Olmi Mushroom

How is harvesting a mushroom like creating a universe?

The Olmi Mushroom. A tiny, delicious, seasonal Goan morsel that has us shrieking and jumping and singing like little school girls. Because the deeper we dig into it, the more excited we get. 

When my friend Savio brought me these mushrooms, wrapped in a teak leaf – and they’re always wrapped in teak leaves – I knew I must have them. 

Woodsy, buttery, heavy on the umami, toasty, nutty – all sorts of nice things is what this mushroom is made of. So what did I do with them? First, I painstakingly cleaned each mushroom with a toothbrush. And then, I cooked them into this flavourful and fragrant pulao with ridiculously plump grains of rice.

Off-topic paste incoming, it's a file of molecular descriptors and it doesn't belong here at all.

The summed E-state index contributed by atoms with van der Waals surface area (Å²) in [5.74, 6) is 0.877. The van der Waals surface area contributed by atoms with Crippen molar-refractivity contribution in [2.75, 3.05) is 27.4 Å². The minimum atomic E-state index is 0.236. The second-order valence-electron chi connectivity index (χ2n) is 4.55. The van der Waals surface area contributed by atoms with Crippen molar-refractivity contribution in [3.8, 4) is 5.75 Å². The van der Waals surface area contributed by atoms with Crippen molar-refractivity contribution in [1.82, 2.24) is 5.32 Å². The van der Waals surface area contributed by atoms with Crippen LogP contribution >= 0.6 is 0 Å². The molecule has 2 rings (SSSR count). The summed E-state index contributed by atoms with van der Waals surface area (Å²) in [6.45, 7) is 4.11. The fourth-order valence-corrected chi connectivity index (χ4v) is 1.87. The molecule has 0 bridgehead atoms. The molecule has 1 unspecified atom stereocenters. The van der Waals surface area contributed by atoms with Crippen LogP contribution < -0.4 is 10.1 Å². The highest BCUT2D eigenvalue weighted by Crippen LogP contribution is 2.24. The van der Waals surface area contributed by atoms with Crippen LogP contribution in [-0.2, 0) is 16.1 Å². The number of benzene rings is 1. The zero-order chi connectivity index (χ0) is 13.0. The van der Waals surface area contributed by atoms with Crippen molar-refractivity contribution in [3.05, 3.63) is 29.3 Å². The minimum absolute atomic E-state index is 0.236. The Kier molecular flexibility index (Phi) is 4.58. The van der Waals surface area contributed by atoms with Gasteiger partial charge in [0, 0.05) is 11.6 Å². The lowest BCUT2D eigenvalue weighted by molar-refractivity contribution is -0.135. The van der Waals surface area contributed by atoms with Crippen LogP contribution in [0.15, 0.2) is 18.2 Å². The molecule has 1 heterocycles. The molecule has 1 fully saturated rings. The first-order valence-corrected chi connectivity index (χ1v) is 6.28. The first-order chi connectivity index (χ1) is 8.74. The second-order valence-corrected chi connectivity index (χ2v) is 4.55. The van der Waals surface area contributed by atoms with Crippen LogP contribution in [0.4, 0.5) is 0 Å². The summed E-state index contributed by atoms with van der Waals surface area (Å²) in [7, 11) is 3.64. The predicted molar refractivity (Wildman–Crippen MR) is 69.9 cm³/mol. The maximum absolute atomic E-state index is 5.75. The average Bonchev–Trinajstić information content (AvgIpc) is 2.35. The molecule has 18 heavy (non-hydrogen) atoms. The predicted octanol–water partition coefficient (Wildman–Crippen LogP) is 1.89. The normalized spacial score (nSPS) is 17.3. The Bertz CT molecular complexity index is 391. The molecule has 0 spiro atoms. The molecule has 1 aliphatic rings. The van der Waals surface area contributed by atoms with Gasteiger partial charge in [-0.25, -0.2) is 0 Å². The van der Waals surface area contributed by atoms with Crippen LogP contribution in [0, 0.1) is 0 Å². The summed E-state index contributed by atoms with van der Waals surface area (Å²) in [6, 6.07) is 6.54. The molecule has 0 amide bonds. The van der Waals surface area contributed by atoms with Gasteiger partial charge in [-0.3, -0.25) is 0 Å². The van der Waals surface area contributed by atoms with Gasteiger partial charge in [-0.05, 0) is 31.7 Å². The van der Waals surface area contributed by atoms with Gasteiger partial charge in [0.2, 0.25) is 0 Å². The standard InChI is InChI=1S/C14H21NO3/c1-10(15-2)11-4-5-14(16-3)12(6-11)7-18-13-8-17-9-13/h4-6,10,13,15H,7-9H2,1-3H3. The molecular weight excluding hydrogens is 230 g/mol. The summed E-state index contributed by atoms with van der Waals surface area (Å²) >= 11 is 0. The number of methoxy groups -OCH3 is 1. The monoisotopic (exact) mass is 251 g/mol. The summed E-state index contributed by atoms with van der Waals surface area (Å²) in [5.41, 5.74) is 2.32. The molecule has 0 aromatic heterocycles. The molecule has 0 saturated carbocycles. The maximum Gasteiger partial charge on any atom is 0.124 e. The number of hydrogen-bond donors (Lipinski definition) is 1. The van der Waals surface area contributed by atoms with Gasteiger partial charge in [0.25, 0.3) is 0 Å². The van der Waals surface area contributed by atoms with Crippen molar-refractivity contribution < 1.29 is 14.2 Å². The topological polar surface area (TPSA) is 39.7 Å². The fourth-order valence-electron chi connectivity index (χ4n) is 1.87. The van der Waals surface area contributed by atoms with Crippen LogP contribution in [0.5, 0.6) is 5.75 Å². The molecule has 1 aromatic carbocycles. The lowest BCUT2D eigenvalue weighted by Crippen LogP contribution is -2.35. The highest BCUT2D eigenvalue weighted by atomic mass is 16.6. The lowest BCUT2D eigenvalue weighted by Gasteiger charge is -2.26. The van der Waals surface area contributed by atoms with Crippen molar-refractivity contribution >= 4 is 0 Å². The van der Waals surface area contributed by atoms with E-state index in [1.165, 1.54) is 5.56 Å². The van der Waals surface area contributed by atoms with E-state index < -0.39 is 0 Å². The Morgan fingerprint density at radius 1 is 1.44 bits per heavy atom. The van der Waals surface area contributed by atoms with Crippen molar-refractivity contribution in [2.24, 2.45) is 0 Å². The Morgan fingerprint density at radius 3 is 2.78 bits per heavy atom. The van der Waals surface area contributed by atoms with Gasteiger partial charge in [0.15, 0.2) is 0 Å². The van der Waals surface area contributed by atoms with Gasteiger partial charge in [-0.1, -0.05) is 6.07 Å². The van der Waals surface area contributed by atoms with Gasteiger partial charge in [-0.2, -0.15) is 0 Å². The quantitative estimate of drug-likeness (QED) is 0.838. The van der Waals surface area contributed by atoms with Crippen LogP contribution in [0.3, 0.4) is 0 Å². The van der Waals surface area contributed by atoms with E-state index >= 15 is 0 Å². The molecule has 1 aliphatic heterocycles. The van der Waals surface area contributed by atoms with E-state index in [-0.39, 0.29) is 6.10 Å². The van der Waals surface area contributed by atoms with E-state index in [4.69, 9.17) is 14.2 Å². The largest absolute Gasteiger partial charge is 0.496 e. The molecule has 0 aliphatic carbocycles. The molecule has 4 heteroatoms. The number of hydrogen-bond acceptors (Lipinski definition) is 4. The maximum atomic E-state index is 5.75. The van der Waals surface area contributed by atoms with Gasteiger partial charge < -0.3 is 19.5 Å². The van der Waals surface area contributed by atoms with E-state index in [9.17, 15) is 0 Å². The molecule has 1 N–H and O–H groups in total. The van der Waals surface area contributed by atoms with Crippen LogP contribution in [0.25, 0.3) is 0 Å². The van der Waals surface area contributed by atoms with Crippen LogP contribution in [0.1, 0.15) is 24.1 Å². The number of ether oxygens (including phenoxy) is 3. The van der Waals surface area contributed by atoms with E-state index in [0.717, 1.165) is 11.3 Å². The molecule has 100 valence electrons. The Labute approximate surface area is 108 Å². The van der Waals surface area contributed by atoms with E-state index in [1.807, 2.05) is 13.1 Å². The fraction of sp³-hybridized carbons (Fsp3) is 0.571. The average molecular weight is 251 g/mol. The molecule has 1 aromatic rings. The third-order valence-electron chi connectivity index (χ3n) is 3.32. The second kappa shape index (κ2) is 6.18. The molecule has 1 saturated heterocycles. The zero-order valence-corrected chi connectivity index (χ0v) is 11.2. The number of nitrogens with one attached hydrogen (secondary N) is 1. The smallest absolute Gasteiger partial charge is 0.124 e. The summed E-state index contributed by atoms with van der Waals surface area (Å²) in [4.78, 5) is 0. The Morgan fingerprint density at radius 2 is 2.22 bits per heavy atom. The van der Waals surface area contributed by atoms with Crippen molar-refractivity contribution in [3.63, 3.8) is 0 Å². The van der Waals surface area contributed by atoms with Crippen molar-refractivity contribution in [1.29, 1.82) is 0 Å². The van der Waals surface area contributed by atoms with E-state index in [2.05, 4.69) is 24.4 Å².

Did you know that for these mushrooms to play a starring role in our cuisine, the universe must first conspire an entire ecosystem of supporting actors, including the otherwise villainous termites. 

I’m not joking. Before these mushrooms are harvested, a veritable salad of dry leaves must fall to the forest floor. Once these leaves fall, termites must build their little houses and begin feasting on (decomposing) them. Once the termites settle into their cosy little neighbourhoods, they let the mushrooms in, who begin colonising these termite hills of their own accord. 

When human beings go foraging for these ‘shrooms, they must contend with all the dangers that come with a forest – quiet corners, strange beings, and…. snakes. To send any miscreant snakes into hiding, the ground must be swept with an akshar twig. 

The Olmi mushroom is, because we are. We are, because the Olmi mushroom is. Twig, termite, teak, and rain come together to create this universe contained in a plate-worthy bite. 

It’s the stuff legends are made of. Just ask Arthur. 

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